Still, the progress is undisputed. And for supporters, that's left them with fewer violations to justify the measure and making the case that the requirements still are needed.
"Like any other law," Persily wrote, "Section 5's effectiveness should not be evaluated by the number of times it is broken."
Much of the force behind the renewed push against Section 5, though, comes from those who argue that the federal government -- the Justice Department, in particular -- is overly activist and discriminatory in its own right, because it treats states differently.
"When this law passed in '65 it was a five-year emergency. The Super Bowl didn't even exist when this law passed," says Christian Adams of the Election Law Center. "You have to ask the question: Is this much federal power justified under these circumstances?"Perhaps aside from the current case, nowhere have those battles gained more attention than in the recent fights over voter ID that landed both South Carolina and Texas in court battling the Justice Department for the right to enact such laws. Those two states are among the 16 states that are entirely or partially covered by the preclearance requirement.
Each case shows how the Voting Rights Act works in practice, rather than just on paper.
After months of court battles and back-and-forth with the Justice Department, South Carolina eventually won the right to enact its voter ID requirement. But in the process, it was delayed until 2014, and its strict requirements were significantly loosened, an outcome voting rights activists said illustrated the still-relevant benefits of the law.
Texas, meanwhile, refused to adopt a similarly cooperative tack, and saw its law denied. In its ruling, a three-judge panel in the Washington, D.C., federal court faulted the state for its overly strict law and said it would "almost certainly have retrogressive effect" on minority voters.
Texas officials blasted the ruling as both an encroachment on their state's right to govern its elections and as discrimination, since the Supreme Court has generally upheld voter ID requirements to be constitutional. The state has since issued a brief backing Shelby County's case against the law.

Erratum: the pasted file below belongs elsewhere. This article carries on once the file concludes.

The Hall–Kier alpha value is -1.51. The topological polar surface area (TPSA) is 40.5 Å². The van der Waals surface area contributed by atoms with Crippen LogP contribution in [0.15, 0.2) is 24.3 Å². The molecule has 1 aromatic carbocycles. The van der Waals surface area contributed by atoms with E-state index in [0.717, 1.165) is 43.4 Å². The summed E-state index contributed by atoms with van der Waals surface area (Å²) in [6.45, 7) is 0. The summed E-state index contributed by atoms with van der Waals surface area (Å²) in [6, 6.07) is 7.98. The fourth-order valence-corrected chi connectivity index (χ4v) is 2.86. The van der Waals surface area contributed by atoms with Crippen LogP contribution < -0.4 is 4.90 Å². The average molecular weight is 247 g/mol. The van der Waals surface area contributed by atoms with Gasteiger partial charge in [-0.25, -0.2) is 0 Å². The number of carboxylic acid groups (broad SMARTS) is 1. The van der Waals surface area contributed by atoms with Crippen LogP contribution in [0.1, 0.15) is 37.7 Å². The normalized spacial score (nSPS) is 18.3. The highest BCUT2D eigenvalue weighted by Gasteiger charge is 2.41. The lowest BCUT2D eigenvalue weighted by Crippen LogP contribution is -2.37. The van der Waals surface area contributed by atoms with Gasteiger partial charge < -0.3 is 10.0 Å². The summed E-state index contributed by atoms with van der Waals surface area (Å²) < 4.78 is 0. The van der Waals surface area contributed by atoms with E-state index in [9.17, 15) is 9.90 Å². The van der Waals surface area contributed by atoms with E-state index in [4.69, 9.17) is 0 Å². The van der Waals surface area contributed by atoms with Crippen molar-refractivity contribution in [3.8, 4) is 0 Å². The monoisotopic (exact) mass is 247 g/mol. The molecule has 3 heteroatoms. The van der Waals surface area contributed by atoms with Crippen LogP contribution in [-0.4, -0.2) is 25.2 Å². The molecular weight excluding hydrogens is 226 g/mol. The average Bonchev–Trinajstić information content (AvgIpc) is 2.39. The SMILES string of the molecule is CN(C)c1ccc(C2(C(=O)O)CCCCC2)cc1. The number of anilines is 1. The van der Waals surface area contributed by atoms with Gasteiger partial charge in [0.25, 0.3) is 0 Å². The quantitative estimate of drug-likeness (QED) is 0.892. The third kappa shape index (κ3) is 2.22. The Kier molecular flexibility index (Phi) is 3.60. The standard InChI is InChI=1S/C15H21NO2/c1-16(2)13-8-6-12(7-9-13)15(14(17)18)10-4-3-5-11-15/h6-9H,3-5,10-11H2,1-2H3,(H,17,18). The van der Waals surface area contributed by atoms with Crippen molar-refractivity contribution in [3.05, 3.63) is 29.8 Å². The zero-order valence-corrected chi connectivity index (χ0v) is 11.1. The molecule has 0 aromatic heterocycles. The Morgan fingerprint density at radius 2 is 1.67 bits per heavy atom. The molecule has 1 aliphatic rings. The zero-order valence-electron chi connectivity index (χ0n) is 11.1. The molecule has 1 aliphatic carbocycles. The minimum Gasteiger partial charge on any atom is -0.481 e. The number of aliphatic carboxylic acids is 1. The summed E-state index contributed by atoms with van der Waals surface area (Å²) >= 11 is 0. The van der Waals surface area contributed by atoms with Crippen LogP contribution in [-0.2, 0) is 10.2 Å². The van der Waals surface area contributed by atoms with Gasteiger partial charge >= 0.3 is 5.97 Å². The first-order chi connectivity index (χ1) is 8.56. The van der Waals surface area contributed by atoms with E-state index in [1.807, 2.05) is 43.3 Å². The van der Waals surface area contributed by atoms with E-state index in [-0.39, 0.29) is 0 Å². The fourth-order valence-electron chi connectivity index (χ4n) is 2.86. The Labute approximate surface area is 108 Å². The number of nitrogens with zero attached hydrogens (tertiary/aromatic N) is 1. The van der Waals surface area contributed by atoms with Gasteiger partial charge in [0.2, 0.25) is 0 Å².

It's those disputes that voting rights advocates have been highlighting in advance of the Supreme Court arguments, sounding the alarm about the potential doom for the provision and calling the entire case an attack on voting rights. They point to typically Republican-backed provisions around the country on voter ID requirements, limiting early voting or other such barriers.
"There are still politicians who, perhaps it's not out of racial animus but perhaps it's because they're afraid certain populations will vote a certain way, look to manipulate voting laws," says Spencer Overton, an election law expert at George Washington University.The prospect of going on without Section 5's bulwark of federal power worries advocates. Any election law can be challenged, but preclearance is a particularly powerful tool.
"Recent developments, and especially these new obstacles to voting, make the Voting Rights Act more important than it might have seemed even a decade ago," Daniel Tokaji, a law professor at Ohio State University. "We've seen pretty blatant attempts in some states to impose new barriers to voting."And even as the Supreme Court weighs the case before it, there's little sign the dispute is diminishing elsewhere.
Just last week, the Virginia General Assembly approved a strict voter ID requirement that opponents have vowed to fight in court. For the time being, they can take comfort in the fact that it won't take effect until the state proves it wouldn't negatively affect voters. That's because Virginia is one of the states covered by the preclearance requirement of the Voting Rights Act -- at least for now.